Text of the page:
|8th Prime Minister of Russia|
20 January 1917 – 12 March 1917
|Preceded by||Alexander Trepov|
|Succeeded by||Georgy Lvov|
12 April 1860|
Porechie, Moscow Governorate, Russia
|Died||2 July 1925
|Alma mater||Tsarskoye Selo Lyceum|
Prince Nikolai Dmitriyevich Golitsyn (Russian: Никола́й Дми́триевич Голи́цын; 12 April 1850 – 2 July 1925) was of Russian nobility and was the last prime minister of Imperial Russia. He served from 29 December 1916 (O.S.) or 9 January 1917 (N.S.) until his government resigned after the outbreak of the February Revolution.
Golitsyn was born in Porechye, a village in the Moscow Governorate into the noble Golitsyn family, but passed his childhood in the Dorogobuzhsky District. He was a graduate of the Imperial Alexander Lyceum in 1871 and entered the Ministry of the Interior and appointed in Łomża Governorate (Congress Poland). He became vice-governor of Archangelsk (1879); vice-director of the Economic Department of the Ministry of Internal Affairs (1884); Governor of the guberniyas of Arkhangelsk (1885), Kaluga (1893), and Tver (1897). He was appointed Senator in 1903. As a plenipotentiary of the Red Cross in Turgay and Uralskaya Oblasts and Saratov Governorate he organized help to the famine-stricken areas (1907-1908). He was member of the State Council (1912) and chairman of the commission to render assistance to the Russian prisoners of war abroad (1915). His advanced years led him to regularly fall asleep during State Council meetings. He was a deputy chairman of one of Empress Alexandra's charity commissions.
A hesitating prince Golitsyn did not want to succeed prime minister Alexander Trepov, insisted on the resignation of the Minister of Internal Affairs Alexander Protopopov and begged Tsar Nicholas II to cancel his appointment, citing his lack of preparation for the role of prime minister. The tsar refused, but Pavel Ignatieff, Alexander Makarov and Dmitry Shuvayev were replaced.
During the February Revolution, the government had difficulties in suppressing the riots. Two rival institutions, the Duma and the Petrograd Soviet, competed for power. On 11 March [O.S. 26 February], the Tsar ordered the army to suppress the rioting by force, but troops began to mutiny and join the protesters and demanded a new constitutional government. The meeting of the Duma was prorogued by the Tsar, although Golitsyn opposed its dissolution. A private body of Duma members was formed to help restore order. "On the evening of 27 February (March 12 (N.S.) the Council of Ministers of Russia held its last meeting in the Marinsky Palace and formally submitted its resignation to the Tsar. The Provisional Committee of the State Duma ordered the arrest of all the ex-ministers and senior officials" The next day Golitsyn was transferred to the Peter and Paul Fortress for interrogation. Georgy Lvov formed a new government on 2 March.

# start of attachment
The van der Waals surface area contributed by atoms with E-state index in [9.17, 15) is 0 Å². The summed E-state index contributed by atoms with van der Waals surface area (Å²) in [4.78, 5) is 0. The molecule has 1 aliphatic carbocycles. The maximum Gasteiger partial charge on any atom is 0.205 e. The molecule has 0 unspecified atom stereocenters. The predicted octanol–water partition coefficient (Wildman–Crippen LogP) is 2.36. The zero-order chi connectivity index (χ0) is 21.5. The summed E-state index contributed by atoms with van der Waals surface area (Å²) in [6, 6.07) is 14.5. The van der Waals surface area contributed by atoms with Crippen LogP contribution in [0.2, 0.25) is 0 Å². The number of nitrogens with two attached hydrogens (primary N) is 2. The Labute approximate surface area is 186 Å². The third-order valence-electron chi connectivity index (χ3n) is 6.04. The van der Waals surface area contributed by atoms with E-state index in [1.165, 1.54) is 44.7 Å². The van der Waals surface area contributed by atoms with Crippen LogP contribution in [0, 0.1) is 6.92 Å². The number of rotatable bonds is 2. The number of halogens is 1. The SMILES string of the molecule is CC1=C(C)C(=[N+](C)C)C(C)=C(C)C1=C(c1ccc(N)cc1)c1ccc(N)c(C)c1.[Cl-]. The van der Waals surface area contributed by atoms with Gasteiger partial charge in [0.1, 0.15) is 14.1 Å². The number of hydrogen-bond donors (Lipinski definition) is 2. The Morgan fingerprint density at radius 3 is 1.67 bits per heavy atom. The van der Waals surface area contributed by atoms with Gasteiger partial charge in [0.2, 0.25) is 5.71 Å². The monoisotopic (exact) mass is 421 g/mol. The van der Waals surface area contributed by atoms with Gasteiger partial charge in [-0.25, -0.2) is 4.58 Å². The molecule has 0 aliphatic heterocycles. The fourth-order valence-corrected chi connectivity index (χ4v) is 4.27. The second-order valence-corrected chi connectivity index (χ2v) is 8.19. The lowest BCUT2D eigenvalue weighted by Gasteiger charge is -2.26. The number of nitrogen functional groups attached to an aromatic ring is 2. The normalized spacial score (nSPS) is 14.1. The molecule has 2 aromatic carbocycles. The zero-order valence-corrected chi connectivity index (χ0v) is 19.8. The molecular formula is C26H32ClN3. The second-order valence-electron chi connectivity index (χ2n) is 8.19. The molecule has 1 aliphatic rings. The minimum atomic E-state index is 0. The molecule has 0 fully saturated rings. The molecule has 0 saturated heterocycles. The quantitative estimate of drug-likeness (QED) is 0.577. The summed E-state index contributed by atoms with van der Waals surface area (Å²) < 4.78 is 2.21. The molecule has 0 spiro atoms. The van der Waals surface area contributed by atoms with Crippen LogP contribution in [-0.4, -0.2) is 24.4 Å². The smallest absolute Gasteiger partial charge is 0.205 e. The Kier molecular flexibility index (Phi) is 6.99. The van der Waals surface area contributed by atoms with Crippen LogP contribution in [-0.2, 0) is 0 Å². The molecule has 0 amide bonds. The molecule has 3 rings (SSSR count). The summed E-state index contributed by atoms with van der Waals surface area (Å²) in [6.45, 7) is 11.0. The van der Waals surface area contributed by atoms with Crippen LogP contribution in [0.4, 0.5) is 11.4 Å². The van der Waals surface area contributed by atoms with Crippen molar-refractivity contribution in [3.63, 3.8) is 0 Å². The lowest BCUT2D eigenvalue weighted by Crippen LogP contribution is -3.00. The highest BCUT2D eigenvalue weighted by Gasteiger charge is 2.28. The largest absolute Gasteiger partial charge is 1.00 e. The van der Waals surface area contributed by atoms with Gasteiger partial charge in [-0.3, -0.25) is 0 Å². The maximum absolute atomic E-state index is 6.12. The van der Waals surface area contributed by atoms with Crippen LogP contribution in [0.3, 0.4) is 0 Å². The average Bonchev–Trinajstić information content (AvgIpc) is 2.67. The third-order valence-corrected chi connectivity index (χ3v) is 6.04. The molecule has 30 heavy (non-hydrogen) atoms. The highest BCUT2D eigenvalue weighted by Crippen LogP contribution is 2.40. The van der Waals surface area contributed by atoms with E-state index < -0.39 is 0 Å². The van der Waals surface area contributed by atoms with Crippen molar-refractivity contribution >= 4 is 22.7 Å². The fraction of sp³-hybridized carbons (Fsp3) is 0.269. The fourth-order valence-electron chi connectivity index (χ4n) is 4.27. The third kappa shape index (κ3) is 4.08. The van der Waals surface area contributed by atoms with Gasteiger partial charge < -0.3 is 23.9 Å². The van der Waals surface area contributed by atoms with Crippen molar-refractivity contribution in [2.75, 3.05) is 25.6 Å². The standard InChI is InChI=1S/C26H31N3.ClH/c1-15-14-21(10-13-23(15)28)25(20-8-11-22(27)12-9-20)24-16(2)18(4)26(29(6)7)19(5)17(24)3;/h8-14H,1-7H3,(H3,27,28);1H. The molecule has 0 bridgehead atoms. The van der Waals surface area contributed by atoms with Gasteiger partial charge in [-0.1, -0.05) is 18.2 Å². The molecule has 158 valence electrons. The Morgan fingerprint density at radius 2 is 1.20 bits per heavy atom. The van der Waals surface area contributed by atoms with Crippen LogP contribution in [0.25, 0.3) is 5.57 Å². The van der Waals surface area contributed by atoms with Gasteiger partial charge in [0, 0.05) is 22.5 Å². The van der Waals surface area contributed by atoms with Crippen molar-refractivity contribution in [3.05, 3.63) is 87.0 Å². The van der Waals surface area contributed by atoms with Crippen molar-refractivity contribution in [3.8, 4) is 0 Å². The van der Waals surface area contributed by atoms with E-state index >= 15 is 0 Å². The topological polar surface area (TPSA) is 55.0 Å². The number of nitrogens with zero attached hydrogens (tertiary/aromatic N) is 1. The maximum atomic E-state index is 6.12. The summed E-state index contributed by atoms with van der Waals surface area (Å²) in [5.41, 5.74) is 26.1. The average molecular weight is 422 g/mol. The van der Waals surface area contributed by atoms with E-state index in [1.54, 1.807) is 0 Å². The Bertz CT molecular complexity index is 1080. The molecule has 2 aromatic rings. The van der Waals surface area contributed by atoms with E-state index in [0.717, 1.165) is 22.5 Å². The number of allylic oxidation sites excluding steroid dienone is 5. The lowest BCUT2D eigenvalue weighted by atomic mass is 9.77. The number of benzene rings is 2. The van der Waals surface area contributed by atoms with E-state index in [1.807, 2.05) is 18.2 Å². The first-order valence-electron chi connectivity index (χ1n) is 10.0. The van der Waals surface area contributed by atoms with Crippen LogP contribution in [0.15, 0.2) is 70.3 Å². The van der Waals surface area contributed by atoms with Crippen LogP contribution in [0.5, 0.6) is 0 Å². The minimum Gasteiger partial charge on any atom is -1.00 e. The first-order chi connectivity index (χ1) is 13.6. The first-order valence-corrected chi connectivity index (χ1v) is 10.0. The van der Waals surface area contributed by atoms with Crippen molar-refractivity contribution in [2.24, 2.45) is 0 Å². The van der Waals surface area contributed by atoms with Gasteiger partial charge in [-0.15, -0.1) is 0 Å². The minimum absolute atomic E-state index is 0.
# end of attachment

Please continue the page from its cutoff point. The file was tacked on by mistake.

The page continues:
After the assumption of power by the Bolsheviks, Golitsyn was released, but forced to stay in Russia, earning his living by repairing shoes and guarding public parks. During the period from 1920 to 1924 he was twice arrested by the OGPU, on the suspicion of connection with counterrevolutionaries. After his third arrest (on 12 February 1925), he was executed on 2 July 1925 in Leningrad on a fabricated case against a "counter-revolutionary monarchist organization".
- Prince Dimitri Nikolayevich (Archangelsk, 1882 - Nice, 1928) married Frances Simpson-Stevens
- Prince Nikolai Nikolayevich (Archangelsk, 1883 - Solovski, 1931 (executed)
- Prince Alexander Nikolayevich (St. Petersburg, 1885 - Toulon, 1974), in exile married the Imperial Princess Marina Petrovna of Russia, daughter of Grand Duke Peter Nikolaevich of Russia.
- Princess Evgeni Nikolayevna (Archangelsk, 1888 - Paris, 1928)
- Princess Sofia Nikolayevna (1886 - 1891)
- Princess Olga Nikolayevna (1891 - 1892)
- Orlando Figes (2006) A People's Tragedy: The Russian Revolution: 1891–1924, p. 328-329.
- On the night of 15 February 1925 over 150 people were arrested, most of them graduates of the Imperial Alexander Lyceum, but also to graduates of the Imperial School of Jurisprudence.
- V.I. Gurko. Features And Figures Of The Past. Government And Opinion In The Reign Of Nicholas II.
- Massie, Robert K., Nicholas and Alexandra, New York, Ballantine Books, 1967, ISBN 0-345-43831-0.
- Smith, Douglas, Former People: the Final Days of the Russian Aristocracy. Farrar, Straus and Giroux, 2012
|Prime Minister of Russia
29 December 1916 O.S – 27 February 1917